Lost in Translation: The Accidental Origins of Bond v. United States

9 Pages Posted: 1 Mar 2014 Last revised: 21 Feb 2015

See all articles by Kevin L. Cope

Kevin L. Cope

University of Virginia School of Law

Date Written: February 27, 2014


Bond v. United States, which the U.S. Supreme Court decided last year, weighed the constitutionally of using the Chemical Weapons Convention (CWC) and its implementing act to prosecute U.S. citizens for local assaults. Prior to the decision, both parties and numerous amici believed that the case could transform key parts of federalism doctrine and/or U.S. foreign relations. This essay gives a retrospective on Bond and the CWC’s U.S. implementation. It shows that the federalism issues central to Bond were overlooked during the CWC’s ratification and implementation, and that Congress and the State Department never envisioned Bond-like uses of the CWC Implementation Act. It offers a theory for this oversight, and it attempts to explain why international law like the CWC sometimes translates poorly into domestic law. Finally, it shows how cases like Bond showcase the unintended effects of those mistranslations.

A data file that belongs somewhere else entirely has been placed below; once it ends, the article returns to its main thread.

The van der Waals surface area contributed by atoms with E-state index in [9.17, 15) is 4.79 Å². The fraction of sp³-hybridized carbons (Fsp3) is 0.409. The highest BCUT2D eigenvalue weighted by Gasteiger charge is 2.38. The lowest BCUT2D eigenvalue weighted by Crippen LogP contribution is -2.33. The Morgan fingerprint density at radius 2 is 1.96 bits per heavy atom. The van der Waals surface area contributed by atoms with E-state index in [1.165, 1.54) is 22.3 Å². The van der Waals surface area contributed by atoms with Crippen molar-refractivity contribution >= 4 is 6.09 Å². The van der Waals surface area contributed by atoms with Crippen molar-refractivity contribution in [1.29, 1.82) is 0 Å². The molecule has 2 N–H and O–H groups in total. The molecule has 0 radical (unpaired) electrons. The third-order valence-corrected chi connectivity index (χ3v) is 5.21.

Keywords: federalism, Congress, Constitution, treaties, chemical weapons convention, Supreme Court

Suggested Citation

Cope, Kevin L., Lost in Translation: The Accidental Origins of Bond v. United States (February 27, 2014). 112 Michigan Law Review (First Impressions) 133 (2014). Available at SSRN: https://ssrn.com/abstract=2402268

Kevin L. Cope (Contact Author)

University of Virginia School of Law ( email )

580 Massie Road
Charlottesville, VA 22903
United States

HOME PAGE: http://www.kevinlcope.com

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